So, I missed the jump on the whole 'Once Upon a Twilight' contest. However, here's something that's a little more...tongue in cheek than usual - and coming from me, that means a lot. Enjoy.
The Pixie & The Shoemaker
Once upon a time, in a kingdom so far away that you could only buy quality footwear from a catalogue, there lived a shoemaker. The shoemaker's name was Jasper, and he ran a small boutique in the centre of a township which went by the name of Forks. Despite having a livelihood and living in a bustling, busy market town (which should have pleased anyone working in the commercial sector), Jasper was unhappy. He was unhappy because he was poor, and he was poor because nobody bought his shoes. Of all the calamities that had befallen him (vengeful Mexican ex-girlfriends, bad scarring from an exploding shoehorn incident, an inability not to overcook pasta), this was the worst. Jasper simply could not understand why his tough, hardwearing wooden clogs refused to move from the shelves.
And so all year, Jasper the shoemaker lived in poverty. Finally, on a late, star filled night in September, Jasper sat down in his parlour and put his clogged feet up before the fire. A cat entered through the workshop door and leapt up onto the arm of the chair, and Jasper stroked its head absentmindedly.
"I don't know, Galveston –" (for thus was the cat's name) he said aloud. "I only have the wood left for one pair of clogs, and all these rippling muscles I have gained from endless tree chopping will be for naught, as I cannot afford a wife. I cannot even countenance consorting with Maria again –" (for the bitch had been whiny, insecure, and had always left the toilet seat up – a curious habit for a woman). Jasper sighed. "All I have is you, Galveston, and you too will leave me when you find out there is no more fish. I can't even afford a rope to hang myself with, so I don't even have a dignified way out of this situation. Galveston –" And again, he stroked the head of his only friend. "What shall I do?"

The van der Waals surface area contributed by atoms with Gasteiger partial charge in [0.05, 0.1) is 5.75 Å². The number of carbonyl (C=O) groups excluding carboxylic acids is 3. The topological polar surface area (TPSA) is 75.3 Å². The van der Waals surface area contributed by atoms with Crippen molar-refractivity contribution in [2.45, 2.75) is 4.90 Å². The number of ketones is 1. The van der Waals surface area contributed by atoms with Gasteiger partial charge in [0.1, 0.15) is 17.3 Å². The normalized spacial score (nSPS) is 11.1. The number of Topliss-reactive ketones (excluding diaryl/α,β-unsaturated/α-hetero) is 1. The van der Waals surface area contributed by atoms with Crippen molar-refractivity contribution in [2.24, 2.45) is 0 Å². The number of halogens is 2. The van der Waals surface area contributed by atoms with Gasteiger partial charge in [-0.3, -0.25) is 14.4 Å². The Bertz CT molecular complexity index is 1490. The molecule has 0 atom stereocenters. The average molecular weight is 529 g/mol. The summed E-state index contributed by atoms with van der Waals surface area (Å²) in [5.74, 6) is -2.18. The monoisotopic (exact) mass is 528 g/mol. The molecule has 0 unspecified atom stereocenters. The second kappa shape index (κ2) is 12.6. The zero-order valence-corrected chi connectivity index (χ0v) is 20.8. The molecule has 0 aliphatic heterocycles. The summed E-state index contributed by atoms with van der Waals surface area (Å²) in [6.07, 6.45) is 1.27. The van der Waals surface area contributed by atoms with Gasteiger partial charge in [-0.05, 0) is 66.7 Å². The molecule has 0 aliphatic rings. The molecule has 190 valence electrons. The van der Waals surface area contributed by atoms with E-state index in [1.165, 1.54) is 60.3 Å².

Unfortunately for Jasper, Galveston had no answer. The seriously sexy shoemaker went to bed with a sigh, wondering how expensive poison would be, and whether or not it would be easier to pick the rotten food out of the gutter as he always did. Galveston, however, kept his own counsel – there had been a queer smell in the workshop that night, and he had an inkling that he and his master might not be in such dire straits after all.
Jasper the shoemaker woke up the next morning feeling not very refreshed at all. His dreams had been haunted by flashes of black and white, large ginger cats, and an irresistibly sweet voice singing 'Louisiana Hot Sauce' with enough force and vehemence to make the lead paned windows rattle. After dumping a bucket of icy water over his head (for he could not afford a shower, or, for that matter, a hot water heater), Jasper pulled on his rough, shoemaker's jerkin and his rough, shoemaker's breeches and went into his workshop. When he saw what was sitting on the table, he gasped. "What can this be?" He cried, for he had never seen shoes of the like which took pride of place on his workbench. They were a deep, velvety fuchsia, with high high heels and jet beading intricate enough to make a grown man weep. Next to the shoes, there was a note.
Dear Mr Shoemaker, it read. Why don't you make your shoes out of leather, dumbass? Haven't you ever heard of chafing? The note continued to insult Jasper's shoemaking efforts over several excruciating paragraphs until the writer finally seemed to exhaust themselves. The last section read:
And what about arch support? Sweet Jesus, it's no wonder your cat looks so stringy! Anyway, I made these for you with some materials I just happened to have on me. Don't make me bail your sorry ass out again.
With reluctant affection,